However, it’s important to mention that the world is only partially stable. The power of the fire increases over time in an orderly pattern and one day in the distant future its “fuel” (derived from the other elements) will be exhausted and the entire cosmos will become a flame, returning once again to its singular starting point. Then the whole process repeats again, repeating itself forever.


Although there are various (little) changes throughout the whole Stoic tradition, the basic picture of Stoic cosmology outlined here is one that the school stayed with throughout its long history.


2. Logos and Fire in Stoicism

chrysippus stoic philosophy
Statue of Chrysippus of Soli (279—c. 206 BC), the third leader of the Stoic school, photographed by Marie-Lan Nguyen in 2011 at The British Museum. Source: Wikimedia Commons.


Now, let’s get a bit deeper into the significance of the most fundamental principles in their metaphysics—fire and logos. For the Stoics, the immanent rational principle guiding the world’s changes was a form of fire that has a kind of life-giving breath—pneuma. Pneuma was a traditional word for breath, but for the Stoics, it became a technical term that meant the animating force in the world.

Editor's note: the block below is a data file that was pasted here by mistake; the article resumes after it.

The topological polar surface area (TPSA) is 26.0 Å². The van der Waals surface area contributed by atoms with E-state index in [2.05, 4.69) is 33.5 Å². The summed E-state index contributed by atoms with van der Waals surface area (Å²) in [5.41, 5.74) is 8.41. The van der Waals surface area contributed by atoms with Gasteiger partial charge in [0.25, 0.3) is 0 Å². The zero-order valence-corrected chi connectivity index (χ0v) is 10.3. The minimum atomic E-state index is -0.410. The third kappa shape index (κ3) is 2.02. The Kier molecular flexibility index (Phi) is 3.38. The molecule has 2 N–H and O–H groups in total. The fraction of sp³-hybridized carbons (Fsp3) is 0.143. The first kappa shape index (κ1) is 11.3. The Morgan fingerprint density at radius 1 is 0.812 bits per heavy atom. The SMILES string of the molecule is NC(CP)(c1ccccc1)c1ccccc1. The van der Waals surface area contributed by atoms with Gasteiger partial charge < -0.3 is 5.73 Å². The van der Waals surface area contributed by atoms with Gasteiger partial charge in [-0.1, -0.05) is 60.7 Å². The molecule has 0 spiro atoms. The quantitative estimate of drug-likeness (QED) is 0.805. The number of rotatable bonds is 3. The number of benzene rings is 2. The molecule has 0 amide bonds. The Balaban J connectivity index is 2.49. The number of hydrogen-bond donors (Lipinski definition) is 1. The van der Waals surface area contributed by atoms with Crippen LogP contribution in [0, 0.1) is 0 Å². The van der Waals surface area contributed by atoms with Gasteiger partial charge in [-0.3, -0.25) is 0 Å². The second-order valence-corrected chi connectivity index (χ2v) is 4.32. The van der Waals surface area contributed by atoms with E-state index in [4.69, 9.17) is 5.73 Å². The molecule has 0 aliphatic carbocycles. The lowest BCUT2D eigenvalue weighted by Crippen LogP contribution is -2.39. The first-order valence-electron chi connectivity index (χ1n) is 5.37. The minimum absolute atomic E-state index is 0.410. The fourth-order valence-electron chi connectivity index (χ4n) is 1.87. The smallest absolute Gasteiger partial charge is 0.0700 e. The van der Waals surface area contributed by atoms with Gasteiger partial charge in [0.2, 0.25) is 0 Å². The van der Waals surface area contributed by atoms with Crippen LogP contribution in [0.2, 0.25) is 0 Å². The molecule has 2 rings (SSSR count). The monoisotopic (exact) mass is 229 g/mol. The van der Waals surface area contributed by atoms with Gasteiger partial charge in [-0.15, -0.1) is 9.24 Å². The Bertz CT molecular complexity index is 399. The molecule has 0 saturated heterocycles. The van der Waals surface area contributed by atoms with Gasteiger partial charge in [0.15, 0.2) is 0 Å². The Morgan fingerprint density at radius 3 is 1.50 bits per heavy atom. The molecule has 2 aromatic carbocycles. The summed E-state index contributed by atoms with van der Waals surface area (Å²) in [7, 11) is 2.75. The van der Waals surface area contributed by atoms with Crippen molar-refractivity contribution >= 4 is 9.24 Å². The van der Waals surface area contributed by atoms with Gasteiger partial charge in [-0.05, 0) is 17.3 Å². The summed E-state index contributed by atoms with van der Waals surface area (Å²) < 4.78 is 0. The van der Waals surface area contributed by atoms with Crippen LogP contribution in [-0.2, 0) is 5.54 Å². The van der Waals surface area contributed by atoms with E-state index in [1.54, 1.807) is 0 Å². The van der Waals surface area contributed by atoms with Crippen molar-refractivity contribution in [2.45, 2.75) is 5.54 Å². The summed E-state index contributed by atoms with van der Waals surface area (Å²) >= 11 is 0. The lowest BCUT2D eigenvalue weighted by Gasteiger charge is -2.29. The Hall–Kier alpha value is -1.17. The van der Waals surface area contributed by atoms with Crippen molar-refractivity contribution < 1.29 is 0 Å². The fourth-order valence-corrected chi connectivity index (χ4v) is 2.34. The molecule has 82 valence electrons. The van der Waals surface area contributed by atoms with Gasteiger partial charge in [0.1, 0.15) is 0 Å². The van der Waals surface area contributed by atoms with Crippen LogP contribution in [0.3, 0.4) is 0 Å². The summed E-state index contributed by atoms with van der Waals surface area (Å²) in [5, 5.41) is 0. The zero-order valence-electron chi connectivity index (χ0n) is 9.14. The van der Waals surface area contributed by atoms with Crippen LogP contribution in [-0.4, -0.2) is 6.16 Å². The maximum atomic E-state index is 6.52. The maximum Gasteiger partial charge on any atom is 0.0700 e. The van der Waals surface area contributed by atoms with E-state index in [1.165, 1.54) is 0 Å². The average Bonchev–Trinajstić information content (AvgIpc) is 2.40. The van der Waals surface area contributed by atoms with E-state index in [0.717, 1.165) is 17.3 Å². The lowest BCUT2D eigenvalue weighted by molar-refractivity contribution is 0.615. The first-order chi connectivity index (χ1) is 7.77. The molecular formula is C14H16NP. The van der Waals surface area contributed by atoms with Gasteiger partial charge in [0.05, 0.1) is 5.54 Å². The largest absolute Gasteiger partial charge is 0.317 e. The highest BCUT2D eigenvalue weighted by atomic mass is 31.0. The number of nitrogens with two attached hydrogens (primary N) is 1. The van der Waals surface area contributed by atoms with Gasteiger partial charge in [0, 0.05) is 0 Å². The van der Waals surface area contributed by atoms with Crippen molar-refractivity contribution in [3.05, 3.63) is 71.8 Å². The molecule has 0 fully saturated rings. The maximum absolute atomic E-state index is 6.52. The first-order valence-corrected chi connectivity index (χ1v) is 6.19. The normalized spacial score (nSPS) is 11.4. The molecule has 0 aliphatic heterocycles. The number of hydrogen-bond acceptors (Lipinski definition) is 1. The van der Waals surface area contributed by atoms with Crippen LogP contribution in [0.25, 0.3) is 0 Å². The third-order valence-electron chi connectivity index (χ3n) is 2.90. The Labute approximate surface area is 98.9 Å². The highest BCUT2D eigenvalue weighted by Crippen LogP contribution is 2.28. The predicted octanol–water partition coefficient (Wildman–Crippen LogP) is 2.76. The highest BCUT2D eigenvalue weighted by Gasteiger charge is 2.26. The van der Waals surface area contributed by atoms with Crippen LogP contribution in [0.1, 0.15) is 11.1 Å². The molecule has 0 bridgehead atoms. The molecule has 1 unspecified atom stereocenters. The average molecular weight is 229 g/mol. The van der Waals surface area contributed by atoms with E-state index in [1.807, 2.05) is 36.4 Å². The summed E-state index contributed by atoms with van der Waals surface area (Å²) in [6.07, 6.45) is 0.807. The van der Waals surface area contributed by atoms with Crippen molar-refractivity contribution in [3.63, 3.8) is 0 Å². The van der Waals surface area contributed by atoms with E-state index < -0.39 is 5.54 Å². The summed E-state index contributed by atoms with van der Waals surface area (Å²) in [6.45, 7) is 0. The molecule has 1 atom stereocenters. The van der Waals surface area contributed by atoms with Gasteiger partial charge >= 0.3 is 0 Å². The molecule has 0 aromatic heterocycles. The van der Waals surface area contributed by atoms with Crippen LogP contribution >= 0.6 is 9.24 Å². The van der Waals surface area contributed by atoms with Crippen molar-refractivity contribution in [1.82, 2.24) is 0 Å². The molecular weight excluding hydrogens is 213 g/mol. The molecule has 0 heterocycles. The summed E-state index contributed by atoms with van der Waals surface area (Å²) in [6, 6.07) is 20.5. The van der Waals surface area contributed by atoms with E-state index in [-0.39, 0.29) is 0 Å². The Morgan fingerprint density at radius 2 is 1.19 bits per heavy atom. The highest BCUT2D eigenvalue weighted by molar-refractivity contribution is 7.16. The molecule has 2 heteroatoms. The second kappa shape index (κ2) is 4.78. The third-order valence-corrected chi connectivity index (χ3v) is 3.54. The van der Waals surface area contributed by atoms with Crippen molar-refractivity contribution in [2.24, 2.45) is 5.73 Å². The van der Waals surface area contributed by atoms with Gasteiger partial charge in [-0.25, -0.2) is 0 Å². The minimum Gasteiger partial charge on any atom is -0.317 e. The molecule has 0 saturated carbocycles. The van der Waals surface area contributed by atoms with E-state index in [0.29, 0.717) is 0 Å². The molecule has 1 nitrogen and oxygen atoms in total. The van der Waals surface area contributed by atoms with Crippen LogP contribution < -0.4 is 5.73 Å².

In our ordinary observation, the element fire has more of a destructive than a life-giving character, but the Stoics give it the role of creative force and the property of pneuma. Fire represents the active and transformative nature of the universe, as well as the underlying principles that govern it.


The universe, they believed, is governed by a rational and divine principle that they referred to as “Logos.” They saw this Logos as a fiery, active force that pervades all things and brings order and harmony to the cosmos, and fire represents the dynamic and creative nature of the Logos.


statue heraclitus
Bust of Heraclitus by unknown Italian artist, 18th century. Source: Sotheby’s.


Furthermore, the Stoics differentiated two kinds of fire: the active fire and the passive fire. The active fire, also known as the creative fire or the generative fire, represents the active principle that brings about transformation and growth in the universe. It symbolizes the dynamic and creative nature of the divine Logos. This active fire is seen as the source of life and vitality, driving the processes of growth, change, and development in the world.


The passive fire, on the other hand, represents the recipient or receptor of the active fire. It refers to matter or the material world that undergoes transformation through the influence of active fire. Passive fire is seen as the receptive element that is acted upon and shaped by the active fire’s creative power.